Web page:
With much of the world’s attention focused on the expanding war in Syria and increasing tensions with Iran it is easy to ignore the serious potential for major problems in an area largely overlooked for the last 30 years – the Sinai Peninsula. The scene of at least four major conflicts between Israel and Egypt from 1948 to 1973 this 61,000 km2 triangle of desert, jagged mountains, glittering tourist resorts and deep biblical significance has once again become a flash point in a region that does not need any more flash points.
|The Sinai Peninsula|
In a paper published last month by Chatham House (The Royal Institute ofInternational Affairs) Nicolas Pelham, The Economist’s correspondent in Jerusalem, notes that the Sinai used to serve as a buffer ‘cushioning the geopolitical aspirations of Egypt, Israel, and the Palestinians.’ Now, however, he cautions that that buffer has eroded as new players have asserted themselves in the vacuum created by the collapse of the old Egyptian regime of Hosni Mubarak.
For more than 30 years the Sinai was more or less ruled according to the so-called Camp David Accords signed by President Anwar Sadat of Egypt and Prime Minister Menachem Begin of Israel in September 1978. Israel agreed to withdraw from the Sinai that it had conquered in 1967, evacuate 4,500 civilians, guarantee freedom of passage between Egypt and Jordan, and return the oil fields in the western Sinai. Egypt agreed to limit its forces in the Sinai, and guarantee freedom of passage for Israeli ships through Suez Canal and the straits of Tiran. The two antagonists opened formal diplomatic relations in 1980.
As Pelham notes, however, “the old accords underpinning regional stability have failed to keep pace with the changing times.” These accords were created when Egyptian and Israeli security forces ruled supreme. Now the emergence of the Hamas government in Gaza, newly assertive indigenous Bedouin tribes, jihadis, and other ‘non-state’ players in the region coupled with the weakened central control of the Egyptian government in Cairo has created a volatile situation filled with conflicting interests just waiting for the right fuse.
These simmering tensions have resulted in repeated attacks on the gas pipeline from Egypt to Jordan and Israel. More serious was the attack in August 2012 on an Egyptian military base in which 16 soldiers were killed. On top of these incidents have been the cross-border raids where militants killed several Israelis. There was also a missile attack on Eilat on the eve of the 2012 Passover holiday. Israel has responded in predictable fashion by moving additional troops into the area and building a high wall along the 240 kilometre border with the Sinai. Tourism in the area was hit by attacks on the Gold Coast of Sharm al-Sheikh. Egypt’s response to the August 2012 attack was to move against the vast tunnel system used to transport goods and weapons into Gaza from Sinai.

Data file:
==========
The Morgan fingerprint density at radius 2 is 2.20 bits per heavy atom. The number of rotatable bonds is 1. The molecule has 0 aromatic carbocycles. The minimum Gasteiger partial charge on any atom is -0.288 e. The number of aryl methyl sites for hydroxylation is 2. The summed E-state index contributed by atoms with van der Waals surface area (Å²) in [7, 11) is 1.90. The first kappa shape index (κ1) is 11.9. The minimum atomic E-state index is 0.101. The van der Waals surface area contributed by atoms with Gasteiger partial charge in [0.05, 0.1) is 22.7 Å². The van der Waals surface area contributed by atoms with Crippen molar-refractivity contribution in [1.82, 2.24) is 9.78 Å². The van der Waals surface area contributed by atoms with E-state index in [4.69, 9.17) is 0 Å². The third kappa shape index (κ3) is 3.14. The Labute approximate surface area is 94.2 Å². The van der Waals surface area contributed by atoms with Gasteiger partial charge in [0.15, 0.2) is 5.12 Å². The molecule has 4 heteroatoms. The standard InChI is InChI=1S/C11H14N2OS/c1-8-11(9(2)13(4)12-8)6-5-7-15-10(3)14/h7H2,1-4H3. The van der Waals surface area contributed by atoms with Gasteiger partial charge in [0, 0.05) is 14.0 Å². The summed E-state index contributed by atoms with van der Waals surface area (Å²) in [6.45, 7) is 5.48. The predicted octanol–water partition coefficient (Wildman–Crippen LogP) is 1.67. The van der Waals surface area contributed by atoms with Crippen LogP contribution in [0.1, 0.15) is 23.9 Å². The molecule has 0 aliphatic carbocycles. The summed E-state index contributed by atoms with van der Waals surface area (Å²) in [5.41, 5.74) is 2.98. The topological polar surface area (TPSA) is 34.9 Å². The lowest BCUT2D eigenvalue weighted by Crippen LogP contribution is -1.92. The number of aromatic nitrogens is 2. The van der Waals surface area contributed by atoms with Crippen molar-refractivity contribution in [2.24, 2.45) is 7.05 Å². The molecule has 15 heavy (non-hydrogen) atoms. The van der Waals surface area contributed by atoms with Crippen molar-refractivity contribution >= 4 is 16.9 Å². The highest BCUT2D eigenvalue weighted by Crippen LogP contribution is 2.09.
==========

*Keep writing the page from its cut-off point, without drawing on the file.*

|The key tourist town of Sharm al-Sheikh|
Local Bedouin tribes in the area have long been frustrated by wide-spread discrimination against them by the Egyptian authorities in everything from employment to land titles. Pelham notes that the rampant development of the ‘Red Sea Riviera’ in the 1990s and 2000s that was protected by a military cordon created a great deal of resentment as local Bedouin were pushed away from the southern coast. Since the fall of Mubarak these tribes have seized the opportunity to create new facts on the ground.
Relations between the Hamas government of Gaza and the Mubarak regime had been marked by mutual suspicion. Egyptian suspicion of Hamas’ anti-regime activities led to frequent closure of the Gaza-Sinai border and arrest of Hamas members accused of helping the militant bombings of the southern Sinai tourist resorts. With the election of the allied Moslem Brotherhood government in Egypt Hamas has attempted to show that it can be a force for regional stability rather than a home for militant Islamist attacks on Egypt as well as Israel. Hamas has pledged not to use Egyptian territory for back-door attacks on Israel and has curtailed the operational freedom it had given to some Islamist groups for actions against Israel.
|Part of the elaborate tunnel system between Sinai and Gaza|
Many in the United States Congress want to know if the new Egyptian government will continue to honor the Camp David Accords. A much better question is how to bring these accords in line with realities that did not exist in 1978. The time has come for some fresh thinking on how to bring stability to this region before it erupts even more. A good place to start would be Pelham’s suggestions of formally including Hamas in discussions of regional stability, fully integrating the Bedouin into formal structures of Egyptian rule in the Sinai, and formalize the access and trade relations between Gaza, the Sinai and Israel. Bringing these disparate groups inside the tent may be unwieldy and distasteful to many. But maintaining the fiction that they exist only at the margins will only lead to more unrest for all concerned.